June 3, 2013

What's going on in Turkey?

From this distance it is difficult to know what is going on in Turkey. International liberal media have drawn important, if insufficient, parallels between the recent events in Istanbul and Occupy Wall Street while ignoring the uprising which seems to spreading across the country. Only today did this change. One media outlet admitted that the movement has outstripped Occupy and posed the question of what will happen if the working class joins the protests en masse. This has not happened yet, but the potential is there.

Another account of the movement in Turkey sees the Istanbul protests as beginning in the fight to preserve green space in Istanbul. This view ignores the recent repression directed at the trade unions (the cancellation by the government of Istanbul's May Day protests, the repression of trade unions and strikes) and the recent repression directed at some progressive intellectuals and students and radical cultural figures (such as Grup Yorum) and the effective criminalization of radical slogans used to unite youth against the educational system. To be fair, some media do use these events as setting context for what is occurring in Turkey, but they then fall short in likening the Turkish movement to the Arab Spring.

The Communist Party of Turkey (TKP) has created a multi-language Facebook page to help keep people in other countries informed. Please access that here. The TKP maintains offices near the main site of the protests and has been attacked by police recently. Bianet English is also carrying great coverage, including some live video.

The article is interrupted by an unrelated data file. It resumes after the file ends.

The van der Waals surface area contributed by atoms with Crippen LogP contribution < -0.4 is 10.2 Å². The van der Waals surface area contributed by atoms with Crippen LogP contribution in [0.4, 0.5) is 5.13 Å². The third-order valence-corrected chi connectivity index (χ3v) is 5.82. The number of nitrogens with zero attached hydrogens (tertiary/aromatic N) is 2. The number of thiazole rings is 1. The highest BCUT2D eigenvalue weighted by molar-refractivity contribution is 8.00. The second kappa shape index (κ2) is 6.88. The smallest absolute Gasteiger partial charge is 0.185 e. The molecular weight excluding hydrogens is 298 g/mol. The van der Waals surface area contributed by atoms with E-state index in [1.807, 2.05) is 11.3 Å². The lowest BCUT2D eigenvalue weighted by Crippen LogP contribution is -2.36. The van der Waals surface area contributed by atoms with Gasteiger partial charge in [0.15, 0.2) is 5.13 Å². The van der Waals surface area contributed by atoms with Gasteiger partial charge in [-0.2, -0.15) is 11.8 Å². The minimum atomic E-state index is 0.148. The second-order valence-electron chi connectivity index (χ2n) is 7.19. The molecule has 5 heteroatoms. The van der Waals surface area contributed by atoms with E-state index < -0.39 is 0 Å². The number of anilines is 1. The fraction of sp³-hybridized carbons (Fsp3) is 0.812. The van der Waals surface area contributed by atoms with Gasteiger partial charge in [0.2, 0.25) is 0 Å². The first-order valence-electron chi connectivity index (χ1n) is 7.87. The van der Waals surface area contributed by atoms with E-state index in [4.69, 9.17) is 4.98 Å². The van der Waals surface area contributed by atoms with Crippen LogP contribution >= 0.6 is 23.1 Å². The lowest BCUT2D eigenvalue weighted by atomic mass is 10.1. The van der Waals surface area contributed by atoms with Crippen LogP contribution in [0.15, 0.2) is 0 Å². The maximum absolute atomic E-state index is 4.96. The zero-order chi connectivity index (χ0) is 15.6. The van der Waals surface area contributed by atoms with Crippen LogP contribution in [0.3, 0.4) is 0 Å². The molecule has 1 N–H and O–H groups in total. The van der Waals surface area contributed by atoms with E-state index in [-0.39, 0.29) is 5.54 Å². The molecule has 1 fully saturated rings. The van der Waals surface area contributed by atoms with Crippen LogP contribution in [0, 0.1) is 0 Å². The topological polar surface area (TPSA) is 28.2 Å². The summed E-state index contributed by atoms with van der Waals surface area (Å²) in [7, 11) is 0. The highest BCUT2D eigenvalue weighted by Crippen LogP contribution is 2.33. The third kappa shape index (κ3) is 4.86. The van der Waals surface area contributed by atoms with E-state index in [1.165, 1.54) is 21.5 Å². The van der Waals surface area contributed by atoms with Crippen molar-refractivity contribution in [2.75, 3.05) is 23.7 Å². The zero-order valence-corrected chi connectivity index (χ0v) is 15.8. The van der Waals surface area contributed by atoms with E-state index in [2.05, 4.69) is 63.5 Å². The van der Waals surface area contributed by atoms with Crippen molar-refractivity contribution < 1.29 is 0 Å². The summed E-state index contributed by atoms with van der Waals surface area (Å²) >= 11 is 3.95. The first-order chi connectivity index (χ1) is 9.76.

Here are some news items from Turkey set in no particular order that will help us to grasp what is going on in there. The items come from combined sources. Please check the TKP Facebook page and Bianet for updates.

1. One death in Istanbul and one in Hatay. Mehmet Ayvalıtaş, a twenty-year-old Socialist Solidarity Platform (SODAP) member, was hit and killed after a car driver ignored warnings to stop for protesters organizing an Istanbul Gezi Park solidarity demonstration in Ümraniye’s 1 Mayıs neighborhood. RedHack has also announced that Mehmet was a member of their group as well. It is possible that the driver can be linked to ultra-right forces. Over 1,400 people have so far been wounded in Istanbul, with five people in intensive care and two more in critical condition. An unidentified protester has also been shot and killed in Hatay

2. The movement spreads. Police forces in Ankara, Turkey's capital, have forcefully intervened against protests showing solidarity with the Taksim Gezi Park protesters. Barricades were built by protesters there with two municipality buses and a construction truck in order to resist a possible police intervention. Demonstrators in Ankara were also attacked by a group of about 30 thugs chanting slogans in favor of the police. Several hundred students in Ankara have engaged in street fights with the police. There have been many arrests there.

3. Universities respond to the movement. Several universities have announced the postponement of university finals amid the ongoing protests. The government has spun this as encouraging students to join in the protests. Istanbul uuniversities such as Özyeğin University, Boğazici, Istanbul Technical University, Mimar Sinan University and many others had all previously released statements condemning police violence in Taksim, but cancellations and postponements came soon after. Universities nationwide responded to the ongoing events, with hundreds of protesters staging demonstrations in cities like Erzurum, Eskişehir, Kırıkkale, Aydın and Gaziantep.